Louisiana’s largest business lobby is pushing for changes to the state’s Industrial Tax Exemption Program in an effort to make it easier on companies seeking tax breaks, the latest push by business interests to defend the incentive program.
ITEP, a decades-old property tax exemption for manufacturers, has for months remained at the center of a debate over tax breaks, economic development and funding for local services like schools. The debate has played out most prominently in Baton Rouge.
Stephen Waguespack, president of the Louisiana Association of Business and Industry, said Monday at the Press Club of Baton Rouge the program is “broken,” despite a round of changes made last year that were backed by LABI and a host of other industry groups and firms. If not fixed, the program’s current form will drive away investment in the future, he said.
For decades, the state Board of Commerce and Industry routinely handed out 100 percent tax exemptions spread over 10 years to manufacturing companies spending money on new or existing facilities in the state. Gov. John Bel Edwards reformed the program in 2016, and after that made subsequent changes. Currently, companies must gain approval from multiple taxing entities before the state will hand out a tax exemption on a capital addition or new plant. Edwards’ reform made 80 percent the limit, a move aimed at giving localities some property tax revenue up front.
Waguespack said he supports local input, but argued the program should be changed again to give companies seeking tax breaks a “single point of contact” in each parish because the process has turned into “local chaos” in some places. He said local officials also should be able to grant more lucrative exemptions than the 80 percent currently allowed, but also said they should not be able to reduce the amount below an 80 percent “floor.”
Waguespack stopped short of saying exactly what that single point of contact should look like, saying locals should be able to determine that.
“We’re willing to work with anyone on this to get that local input in a way that takes away some of the chaos we’re seeing,” he said.
An Advocate series in 2017 found the program allowed manufacturing companies to cut jobs while saving billions in property taxes over the years.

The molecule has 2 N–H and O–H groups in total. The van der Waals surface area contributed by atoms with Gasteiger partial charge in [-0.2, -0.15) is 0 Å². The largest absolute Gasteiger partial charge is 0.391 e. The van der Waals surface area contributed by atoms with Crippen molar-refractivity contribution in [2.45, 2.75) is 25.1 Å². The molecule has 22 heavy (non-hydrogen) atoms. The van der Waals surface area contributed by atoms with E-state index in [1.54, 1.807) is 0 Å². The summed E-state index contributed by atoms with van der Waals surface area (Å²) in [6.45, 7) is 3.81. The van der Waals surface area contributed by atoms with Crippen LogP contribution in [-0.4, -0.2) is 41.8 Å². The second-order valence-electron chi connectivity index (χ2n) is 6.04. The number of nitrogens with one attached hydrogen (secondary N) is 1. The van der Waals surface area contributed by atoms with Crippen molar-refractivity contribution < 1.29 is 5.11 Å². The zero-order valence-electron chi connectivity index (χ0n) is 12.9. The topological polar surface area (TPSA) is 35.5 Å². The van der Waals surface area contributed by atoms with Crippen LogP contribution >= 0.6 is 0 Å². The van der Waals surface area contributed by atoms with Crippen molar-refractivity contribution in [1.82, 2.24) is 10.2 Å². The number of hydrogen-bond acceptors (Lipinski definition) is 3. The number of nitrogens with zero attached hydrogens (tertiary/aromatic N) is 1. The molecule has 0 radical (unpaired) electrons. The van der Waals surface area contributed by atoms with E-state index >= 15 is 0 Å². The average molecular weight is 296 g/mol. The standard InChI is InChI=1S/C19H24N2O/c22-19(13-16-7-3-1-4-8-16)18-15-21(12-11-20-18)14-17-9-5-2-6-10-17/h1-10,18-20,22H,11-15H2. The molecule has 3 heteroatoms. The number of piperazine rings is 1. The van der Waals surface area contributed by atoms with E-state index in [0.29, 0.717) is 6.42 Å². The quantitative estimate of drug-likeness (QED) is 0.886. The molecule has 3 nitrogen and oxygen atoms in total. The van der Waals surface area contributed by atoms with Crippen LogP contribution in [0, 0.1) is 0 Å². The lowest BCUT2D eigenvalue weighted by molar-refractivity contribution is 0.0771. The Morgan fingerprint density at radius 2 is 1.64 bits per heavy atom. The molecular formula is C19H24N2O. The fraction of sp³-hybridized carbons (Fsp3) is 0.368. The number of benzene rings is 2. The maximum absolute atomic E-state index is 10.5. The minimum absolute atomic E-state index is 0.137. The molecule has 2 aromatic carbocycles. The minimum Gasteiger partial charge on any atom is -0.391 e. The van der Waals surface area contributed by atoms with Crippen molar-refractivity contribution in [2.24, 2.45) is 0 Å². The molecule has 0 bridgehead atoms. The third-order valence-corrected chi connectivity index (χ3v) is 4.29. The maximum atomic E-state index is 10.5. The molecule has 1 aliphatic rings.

After Waguespack’s talk, LABI also released a new report on ITEP that made a case for why the tax break is necessary and is an effective tool to offset Louisiana’s “unnecessarily complex tax system.” Together Baton Rouge, a local advocacy group and the main critic of ITEP, released its own report last month that argued the opposite.
The LABI report also made several recommendations to local officials, including instituting “a standard policy and process across local entities” and creating “rubrics and criteria” to “recognize the short- and long-term value that manufacturing brings to a community.”
The East Baton Rouge School Board and Metro Council have both passed guidelines for ITEP. The school board’s guidelines apply only to requests submitted after the newest ITEP rules took effect Aug. 20.
“For many years, when it came to ITEP we were the only state where local governments didn’t have a say in how their tax dollars were collected, and my executive order fixed that,” Edwards said in a statement. “Louisiana continues to have one of the most generous ITEP exemptions because we know ITEP creates shared value for our manufacturers and our local communities — to grow together, with a certain path for the future.”
Together Baton Rouge has railed against the exemption program, arguing it mainly goes to routine spending from companies already here that would happen anyway.
The group last month successfully lobbied the East Baton Rouge School Board to reject two ITEP requests from ExxonMobil — the parish’s largest beneficiary of ITEP — a move that will bring in nearly $3 million to local schools over the next decade. The school system is facing budget cuts of between $30 million and $40 million this year.
Exxon then pulled its requests from consideration by the Metro Council and sheriff and issued a terse statement about Baton Rouge’s “uncertainty.” That set off a wave of backlash from industry groups seeking to promote the program as a job-creator and a needed tool to offset a complicated and business-unfriendly tax structure in the state. Months before, Exxon was approved locally for a $31.7 million tax break on a potential expansion of its polyolefins plant.
EBR Mayor-President Sharon Weston Broome hosted a pep rally for the petrochemical giant shortly after that vote.
Waguespack said LABI’s push to change the program is not driven by Exxon being rejected for ITEP applications.
Before the school board’s vote last month, Greg Bowser, head of the Louisiana Chemical Association, called for returning the program to its original form, saying Edwards’ changes “took away Louisiana’s advantage to other states.”
Two Baton Rouge-area state lawmakers, Sen. Bodi White and Rep. Franklin Foil, have said they are working on legislation to change ITEP, but it is not clear what exactly that will look like.